I remember my first encounter with a leopard. I was on safari with a friend at Nagarhole forest in South India. We were just completing the safari, disappointed at not having seen much, when suddenly we heard an explosive sound from only feet away: the alarm call of the barking deer. We stopped on the dirt road. Shortly afterwards we heard the call of a Sambhar, then a Cheetal (Spotted Deer) call, ever closer to us. The deer make these sounds when they are panicked by a predator – a tiger or a leopard. Could it be that one was heading in our direction? The calls were getting more and more frantic. We couldn't have asked for a more thrilling build-up: it was almost like it was orchestrated.
If I had to mention a single inspiration behind my latest album Hunted, it would be the alarm call of the Barking Deer. I was at Sitabani Wildlife Reserve near Corbett National Park when I was first completely mesmerised by this sound. At an auditory level, the first thing that strikes you is the loudness and power of the bark. Its sheer energy creates an instant impact on you. Our minds are accustomed to hearing multiple barks, as it is with dogs, so when we hear just this single outburst followed by silence, we snap to attention. The silence is just as powerful as the bark that precedes it. At an emotional level, the sound affects you in many ways. You realise it is a matter of life and de
On two tracks on my new album “Hunted” I tried an experiment - composing music right in the middle of a forest. A forest is a place of excitement, suspense and drama. I thought that there would be no better way to capture these emotions than to compose music as I experienced them. The perfect location to record this experience: a beautiful, isolated lodge at Sitabani Wildlife Reserve, located next to Corbett National Park in Uttarakhand. I lived there for three weeks recording and composing. Sitting alone on the terrace at the lodge, experiencing the forest in the middle of the night, was one of the most amazing experiences I’ve ever had. For this experiment to work, it was critical that I h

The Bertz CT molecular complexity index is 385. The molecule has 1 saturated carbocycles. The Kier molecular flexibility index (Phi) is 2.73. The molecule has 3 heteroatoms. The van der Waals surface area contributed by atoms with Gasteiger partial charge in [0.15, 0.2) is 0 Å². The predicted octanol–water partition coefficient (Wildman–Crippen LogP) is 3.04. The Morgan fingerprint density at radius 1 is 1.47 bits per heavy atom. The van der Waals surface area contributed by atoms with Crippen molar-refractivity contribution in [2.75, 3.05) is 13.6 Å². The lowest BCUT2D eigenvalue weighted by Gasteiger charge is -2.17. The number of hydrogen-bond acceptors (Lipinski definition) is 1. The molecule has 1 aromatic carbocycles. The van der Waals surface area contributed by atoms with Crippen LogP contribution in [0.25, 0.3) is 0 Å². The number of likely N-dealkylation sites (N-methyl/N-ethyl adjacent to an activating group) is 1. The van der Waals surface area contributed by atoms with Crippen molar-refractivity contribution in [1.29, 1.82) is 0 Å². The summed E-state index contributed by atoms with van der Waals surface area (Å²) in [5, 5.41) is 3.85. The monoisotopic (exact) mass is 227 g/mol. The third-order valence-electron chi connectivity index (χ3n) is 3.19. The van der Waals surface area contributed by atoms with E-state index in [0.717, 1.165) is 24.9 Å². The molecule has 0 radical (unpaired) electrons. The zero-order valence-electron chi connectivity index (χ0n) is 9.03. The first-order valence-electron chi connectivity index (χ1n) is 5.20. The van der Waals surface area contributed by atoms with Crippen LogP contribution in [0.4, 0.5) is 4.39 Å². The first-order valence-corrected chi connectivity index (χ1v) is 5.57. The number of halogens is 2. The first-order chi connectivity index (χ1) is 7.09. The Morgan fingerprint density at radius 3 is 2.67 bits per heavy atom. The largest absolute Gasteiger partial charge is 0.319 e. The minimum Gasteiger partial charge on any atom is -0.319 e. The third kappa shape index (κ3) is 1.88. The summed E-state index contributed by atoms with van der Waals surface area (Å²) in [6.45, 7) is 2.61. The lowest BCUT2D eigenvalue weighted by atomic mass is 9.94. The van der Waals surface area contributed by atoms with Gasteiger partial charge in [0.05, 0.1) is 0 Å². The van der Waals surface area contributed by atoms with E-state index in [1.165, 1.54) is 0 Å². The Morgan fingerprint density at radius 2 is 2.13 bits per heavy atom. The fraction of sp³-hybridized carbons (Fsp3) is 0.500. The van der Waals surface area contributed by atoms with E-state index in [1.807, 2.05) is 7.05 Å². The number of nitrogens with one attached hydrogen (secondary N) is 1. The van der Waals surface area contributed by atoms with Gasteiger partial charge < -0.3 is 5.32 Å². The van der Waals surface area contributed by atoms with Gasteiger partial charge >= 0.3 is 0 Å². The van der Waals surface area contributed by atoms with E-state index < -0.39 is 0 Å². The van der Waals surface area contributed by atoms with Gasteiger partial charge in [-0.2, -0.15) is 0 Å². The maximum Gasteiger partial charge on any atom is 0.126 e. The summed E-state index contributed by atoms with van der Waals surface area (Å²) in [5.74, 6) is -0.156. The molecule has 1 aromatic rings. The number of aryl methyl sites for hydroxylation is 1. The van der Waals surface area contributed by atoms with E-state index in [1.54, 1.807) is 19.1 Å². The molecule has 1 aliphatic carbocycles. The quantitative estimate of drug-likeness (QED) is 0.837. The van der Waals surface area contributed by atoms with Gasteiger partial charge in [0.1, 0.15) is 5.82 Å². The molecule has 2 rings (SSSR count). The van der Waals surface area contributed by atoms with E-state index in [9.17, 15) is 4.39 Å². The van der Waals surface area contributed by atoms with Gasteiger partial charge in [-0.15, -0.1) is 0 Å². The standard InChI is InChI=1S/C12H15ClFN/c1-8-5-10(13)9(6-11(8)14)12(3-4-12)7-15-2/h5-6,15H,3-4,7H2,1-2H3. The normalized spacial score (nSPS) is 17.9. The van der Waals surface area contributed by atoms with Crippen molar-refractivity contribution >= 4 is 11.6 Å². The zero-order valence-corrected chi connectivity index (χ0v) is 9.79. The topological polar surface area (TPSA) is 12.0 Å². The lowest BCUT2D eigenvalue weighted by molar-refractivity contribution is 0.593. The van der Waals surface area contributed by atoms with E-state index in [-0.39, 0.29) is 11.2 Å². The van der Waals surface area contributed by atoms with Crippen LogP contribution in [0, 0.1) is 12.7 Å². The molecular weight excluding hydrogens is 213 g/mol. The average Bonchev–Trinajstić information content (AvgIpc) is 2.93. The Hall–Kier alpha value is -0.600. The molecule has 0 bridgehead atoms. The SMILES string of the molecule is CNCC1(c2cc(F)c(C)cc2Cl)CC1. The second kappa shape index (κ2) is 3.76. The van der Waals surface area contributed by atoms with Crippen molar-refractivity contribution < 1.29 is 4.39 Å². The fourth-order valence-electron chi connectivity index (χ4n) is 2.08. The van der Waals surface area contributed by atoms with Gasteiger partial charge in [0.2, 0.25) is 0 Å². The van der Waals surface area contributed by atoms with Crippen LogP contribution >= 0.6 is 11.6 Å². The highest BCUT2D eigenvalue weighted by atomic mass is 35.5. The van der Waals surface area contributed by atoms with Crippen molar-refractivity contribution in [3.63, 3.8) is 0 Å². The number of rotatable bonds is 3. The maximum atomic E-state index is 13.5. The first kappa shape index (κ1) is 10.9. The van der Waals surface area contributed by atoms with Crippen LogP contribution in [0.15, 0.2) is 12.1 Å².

Sitting on the terrace at the Sitabani Wildlife Reserve late at night, often all I would hear was the sound of crickets and a human-like whistling - the call of the Indian Cuckoo. When I heard this call at night, coming out of the darkness, it felt like these were spirits trying to communicate with me. Some calls would be in the distance, some near, some loud and some a whisper in my ear. It was a surreal experience - but also comforting in some way. Interestingly, according to Wikipedia, a tribe in the Kangra Valley of India interpret the cuckoo’s call as the soul of the dead shepherd uttering “Where is my sheep?” You can hear this beautiful call on the track Spirits on the album “Hunted.”
Sounds from a Himalayan Forest is a collection of ambient sounds I recorded at Sitabani Wildlife Reserve in April 2017. I wanted everyone to experience the breathtaking range of natural sounds I heard, immersed in the forest. Impersonator is of particular interest on this album. On this track you hear the alarm call of the Barking Deer being mimicked repeatedly by a bird (possibly a Jungle Fowl - maybe the birders out there can help out)! This call-and-response exchange went on for almost twenty minutes, with the bird even matching the changes in pitch in the deer call. Most amazing. Around Five Thirty features very unique, strange and even humorous vocalisations by peacocks. On Barks and Bi
There are a few places in the world that affect you so deeply that they change your perspective on life. For me, Sitabani Wildlife Reserve was one such. It not only took my respect, appreciation and love for nature to a completely new level, but also gave me a better understanding of myself and my priorities. Sitabani is located in the Sitabani forest near Corbett National Park, and was founded by my friend Abhishek Ray, who besides being an eminent music composer in the Indian film industry, is a devoted wildlife lover and conservationist. He is also a highly accomplished naturalist, having been part of numerous government wildlife censuses, and it was during one of these censuses that he s